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A simple and ultrasensitive fluorescence assay for single-nucleotide polymorphism

Ma, Qian, Gao, Zhiqiang
Analytical and bioanalytical chemistry 2018 v.410 no.13 pp. 3093-3100
DNA, fluorescence, gene amplification, genes, mutants, nucleotides, single nucleotide polymorphism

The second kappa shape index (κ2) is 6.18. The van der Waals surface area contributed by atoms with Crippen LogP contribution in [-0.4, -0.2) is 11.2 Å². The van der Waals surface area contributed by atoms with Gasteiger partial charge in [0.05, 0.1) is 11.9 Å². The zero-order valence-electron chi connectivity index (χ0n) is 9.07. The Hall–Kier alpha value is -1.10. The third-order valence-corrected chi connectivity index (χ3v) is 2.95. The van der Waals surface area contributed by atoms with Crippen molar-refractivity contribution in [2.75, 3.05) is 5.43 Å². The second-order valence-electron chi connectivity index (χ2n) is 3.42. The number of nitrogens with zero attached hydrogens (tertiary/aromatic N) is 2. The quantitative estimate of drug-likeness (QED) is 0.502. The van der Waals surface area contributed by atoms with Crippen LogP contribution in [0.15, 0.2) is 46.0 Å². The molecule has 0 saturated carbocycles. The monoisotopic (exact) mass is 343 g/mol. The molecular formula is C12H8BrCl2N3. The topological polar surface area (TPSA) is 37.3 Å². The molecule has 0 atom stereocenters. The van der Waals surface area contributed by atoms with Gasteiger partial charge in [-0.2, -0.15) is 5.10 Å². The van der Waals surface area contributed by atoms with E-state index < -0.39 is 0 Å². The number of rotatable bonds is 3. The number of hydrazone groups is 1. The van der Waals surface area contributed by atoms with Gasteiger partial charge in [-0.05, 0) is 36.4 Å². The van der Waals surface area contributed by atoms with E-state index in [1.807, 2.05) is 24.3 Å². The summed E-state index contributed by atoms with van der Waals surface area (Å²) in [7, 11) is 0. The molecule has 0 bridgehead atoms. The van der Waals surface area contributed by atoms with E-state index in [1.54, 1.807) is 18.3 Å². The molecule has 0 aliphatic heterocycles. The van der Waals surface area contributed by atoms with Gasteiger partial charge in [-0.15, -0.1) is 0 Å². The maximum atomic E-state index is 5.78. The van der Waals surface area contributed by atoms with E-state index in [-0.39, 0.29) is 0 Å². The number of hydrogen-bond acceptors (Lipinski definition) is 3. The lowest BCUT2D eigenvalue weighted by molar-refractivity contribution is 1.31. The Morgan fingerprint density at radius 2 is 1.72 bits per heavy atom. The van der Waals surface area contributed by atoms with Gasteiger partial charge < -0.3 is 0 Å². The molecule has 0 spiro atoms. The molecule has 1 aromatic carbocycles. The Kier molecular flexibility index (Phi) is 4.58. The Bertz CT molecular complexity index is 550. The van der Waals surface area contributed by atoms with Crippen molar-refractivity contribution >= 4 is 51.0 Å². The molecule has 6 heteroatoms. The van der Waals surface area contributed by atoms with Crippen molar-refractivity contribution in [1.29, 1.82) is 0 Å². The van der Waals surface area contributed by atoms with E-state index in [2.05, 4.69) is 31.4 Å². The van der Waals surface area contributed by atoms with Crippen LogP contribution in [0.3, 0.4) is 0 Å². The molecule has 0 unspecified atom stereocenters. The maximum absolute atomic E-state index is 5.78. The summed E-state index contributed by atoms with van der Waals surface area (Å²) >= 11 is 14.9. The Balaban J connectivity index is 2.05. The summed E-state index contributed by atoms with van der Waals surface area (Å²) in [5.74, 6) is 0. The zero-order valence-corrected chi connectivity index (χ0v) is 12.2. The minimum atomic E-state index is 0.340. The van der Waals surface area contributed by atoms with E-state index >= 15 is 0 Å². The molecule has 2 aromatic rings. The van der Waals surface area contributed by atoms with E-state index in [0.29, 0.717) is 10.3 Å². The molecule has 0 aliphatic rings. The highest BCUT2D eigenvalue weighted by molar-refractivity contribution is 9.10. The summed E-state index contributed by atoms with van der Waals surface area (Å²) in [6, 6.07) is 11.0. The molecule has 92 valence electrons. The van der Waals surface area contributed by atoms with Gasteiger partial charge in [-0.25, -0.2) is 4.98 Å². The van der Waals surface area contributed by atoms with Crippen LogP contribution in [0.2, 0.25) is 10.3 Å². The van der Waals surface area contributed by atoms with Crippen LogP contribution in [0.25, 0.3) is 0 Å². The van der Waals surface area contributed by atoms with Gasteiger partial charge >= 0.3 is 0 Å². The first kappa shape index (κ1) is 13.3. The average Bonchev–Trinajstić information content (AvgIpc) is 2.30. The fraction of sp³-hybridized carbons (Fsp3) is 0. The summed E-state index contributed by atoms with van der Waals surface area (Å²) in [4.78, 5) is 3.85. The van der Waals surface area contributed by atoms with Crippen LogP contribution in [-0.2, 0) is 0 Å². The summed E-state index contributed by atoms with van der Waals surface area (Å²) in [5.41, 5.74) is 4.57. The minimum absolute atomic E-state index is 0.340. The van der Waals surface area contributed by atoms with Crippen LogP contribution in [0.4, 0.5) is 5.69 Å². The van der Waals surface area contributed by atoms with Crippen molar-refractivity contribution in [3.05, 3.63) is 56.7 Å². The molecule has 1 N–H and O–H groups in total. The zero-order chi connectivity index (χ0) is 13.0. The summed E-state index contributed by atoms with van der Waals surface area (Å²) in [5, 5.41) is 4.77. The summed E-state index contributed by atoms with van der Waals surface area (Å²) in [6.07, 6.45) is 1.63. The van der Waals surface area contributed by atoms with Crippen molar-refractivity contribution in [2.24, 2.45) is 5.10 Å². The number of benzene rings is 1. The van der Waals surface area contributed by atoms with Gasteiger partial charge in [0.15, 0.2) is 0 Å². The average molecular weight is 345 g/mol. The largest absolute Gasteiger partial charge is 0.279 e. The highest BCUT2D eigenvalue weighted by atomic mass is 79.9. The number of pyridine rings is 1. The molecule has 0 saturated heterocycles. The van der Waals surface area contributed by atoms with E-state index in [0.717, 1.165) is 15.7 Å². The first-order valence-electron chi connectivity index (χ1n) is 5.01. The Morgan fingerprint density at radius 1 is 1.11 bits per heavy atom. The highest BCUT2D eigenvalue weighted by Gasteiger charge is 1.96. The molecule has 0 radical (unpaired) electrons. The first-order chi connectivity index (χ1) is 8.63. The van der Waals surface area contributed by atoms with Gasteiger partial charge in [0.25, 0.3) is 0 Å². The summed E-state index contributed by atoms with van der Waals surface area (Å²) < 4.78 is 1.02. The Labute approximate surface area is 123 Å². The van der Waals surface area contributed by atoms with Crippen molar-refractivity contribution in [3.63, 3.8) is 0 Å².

In this report, a simple, label-free and highly efficient nucleic acid amplification technique is developed for ultrasensitive detection of single-nucleotide polymorphism (SNP). Briefly, a designed padlock probe is first circularized by a DNA ligase when it perfectly complements to a mutant gene. Then, the mutant gene functions as a primer to initiate branched rolling circle amplification reaction (BRCA), generating a large number of branched DNA strands and a lot of pyrophosphate molecules which is equivalent to the number of nucleotides consumed. With the addition of a terpyridine–Zn(II) complex, pyrophosphate molecules can be sensitively detected owing to the formation of a fluorescent terpyridine–Zn(II)–pyrophosphate complex. The fluorescence intensity is directly associated with the content of the mutant gene in a sample solution. On the other hand, the circulation of the padlock probe is prohibited when it hybridizes with the wild-type gene. In this assay, the accumulative nature of the BRCA process produces a detection limit of 0.1 pM and an excellent selectivity factor of 1000 toward SNP. As little as 0.1% mutant in the wild-type gene can be successfully detected. The simple procedure, high sensitivity, and high selectivity of this assay offer a potentially viable alternative for routine SNP analysis. Graphical abstract A simple and label-free fluorescence assay for SNP detection by coupling BRCA with selective fluorescence detection of pyrophosphate using the terpyridine–Zn(II) complex.